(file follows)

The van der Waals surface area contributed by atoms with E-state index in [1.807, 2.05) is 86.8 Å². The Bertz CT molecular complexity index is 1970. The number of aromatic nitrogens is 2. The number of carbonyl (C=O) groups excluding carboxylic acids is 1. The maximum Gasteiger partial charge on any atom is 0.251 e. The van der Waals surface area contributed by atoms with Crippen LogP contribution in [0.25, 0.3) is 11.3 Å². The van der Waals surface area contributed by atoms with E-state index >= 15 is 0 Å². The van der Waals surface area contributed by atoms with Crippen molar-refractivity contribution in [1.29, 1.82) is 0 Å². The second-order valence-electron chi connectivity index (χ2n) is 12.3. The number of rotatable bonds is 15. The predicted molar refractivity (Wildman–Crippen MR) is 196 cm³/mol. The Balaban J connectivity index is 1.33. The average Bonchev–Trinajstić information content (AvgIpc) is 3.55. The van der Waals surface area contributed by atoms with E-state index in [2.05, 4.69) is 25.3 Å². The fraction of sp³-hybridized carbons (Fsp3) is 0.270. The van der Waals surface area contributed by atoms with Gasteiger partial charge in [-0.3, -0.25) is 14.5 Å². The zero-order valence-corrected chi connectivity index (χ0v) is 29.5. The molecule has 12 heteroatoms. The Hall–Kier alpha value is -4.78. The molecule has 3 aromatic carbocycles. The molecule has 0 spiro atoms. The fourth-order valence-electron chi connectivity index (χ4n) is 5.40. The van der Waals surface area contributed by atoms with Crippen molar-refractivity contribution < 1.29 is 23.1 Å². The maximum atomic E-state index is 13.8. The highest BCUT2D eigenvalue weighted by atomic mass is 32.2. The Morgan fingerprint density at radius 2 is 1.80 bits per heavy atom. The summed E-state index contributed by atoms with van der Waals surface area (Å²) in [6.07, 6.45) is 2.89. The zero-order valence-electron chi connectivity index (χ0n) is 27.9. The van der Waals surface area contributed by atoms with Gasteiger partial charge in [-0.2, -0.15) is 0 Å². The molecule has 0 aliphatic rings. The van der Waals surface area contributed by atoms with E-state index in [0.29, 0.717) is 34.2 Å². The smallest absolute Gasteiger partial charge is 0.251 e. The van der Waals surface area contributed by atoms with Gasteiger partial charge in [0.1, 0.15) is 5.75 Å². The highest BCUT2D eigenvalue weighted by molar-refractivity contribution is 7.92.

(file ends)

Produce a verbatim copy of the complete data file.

The van der Waals surface area contributed by atoms with E-state index in [1.807, 2.05) is 86.8 Å². The Bertz CT molecular complexity index is 1970. The number of aromatic nitrogens is 2. The number of carbonyl (C=O) groups excluding carboxylic acids is 1. The maximum Gasteiger partial charge on any atom is 0.251 e. The van der Waals surface area contributed by atoms with Crippen LogP contribution in [0.25, 0.3) is 11.3 Å². The van der Waals surface area contributed by atoms with E-state index >= 15 is 0 Å². The van der Waals surface area contributed by atoms with Crippen molar-refractivity contribution in [1.29, 1.82) is 0 Å². The second-order valence-electron chi connectivity index (χ2n) is 12.3. The number of rotatable bonds is 15. The predicted molar refractivity (Wildman–Crippen MR) is 196 cm³/mol. The Balaban J connectivity index is 1.33. The average Bonchev–Trinajstić information content (AvgIpc) is 3.55. The van der Waals surface area contributed by atoms with E-state index in [2.05, 4.69) is 25.3 Å². The fraction of sp³-hybridized carbons (Fsp3) is 0.270. The van der Waals surface area contributed by atoms with Gasteiger partial charge in [-0.3, -0.25) is 14.5 Å². The zero-order valence-corrected chi connectivity index (χ0v) is 29.5. The molecule has 12 heteroatoms. The Hall–Kier alpha value is -4.78. The molecule has 3 aromatic carbocycles. The molecule has 0 spiro atoms. The fourth-order valence-electron chi connectivity index (χ4n) is 5.40. The van der Waals surface area contributed by atoms with Crippen molar-refractivity contribution < 1.29 is 23.1 Å². The maximum atomic E-state index is 13.8. The highest BCUT2D eigenvalue weighted by atomic mass is 32.2. The Morgan fingerprint density at radius 2 is 1.80 bits per heavy atom. The summed E-state index contributed by atoms with van der Waals surface area (Å²) in [6.07, 6.45) is 2.89. The zero-order valence-electron chi connectivity index (χ0n) is 27.9. The van der Waals surface area contributed by atoms with Gasteiger partial charge in [-0.2, -0.15) is 0 Å². The molecule has 0 aliphatic rings. The van der Waals surface area contributed by atoms with E-state index in [0.29, 0.717) is 34.2 Å². The smallest absolute Gasteiger partial charge is 0.251 e. The van der Waals surface area contributed by atoms with Gasteiger partial charge in [0.1, 0.15) is 5.75 Å². The highest BCUT2D eigenvalue weighted by molar-refractivity contribution is 7.92.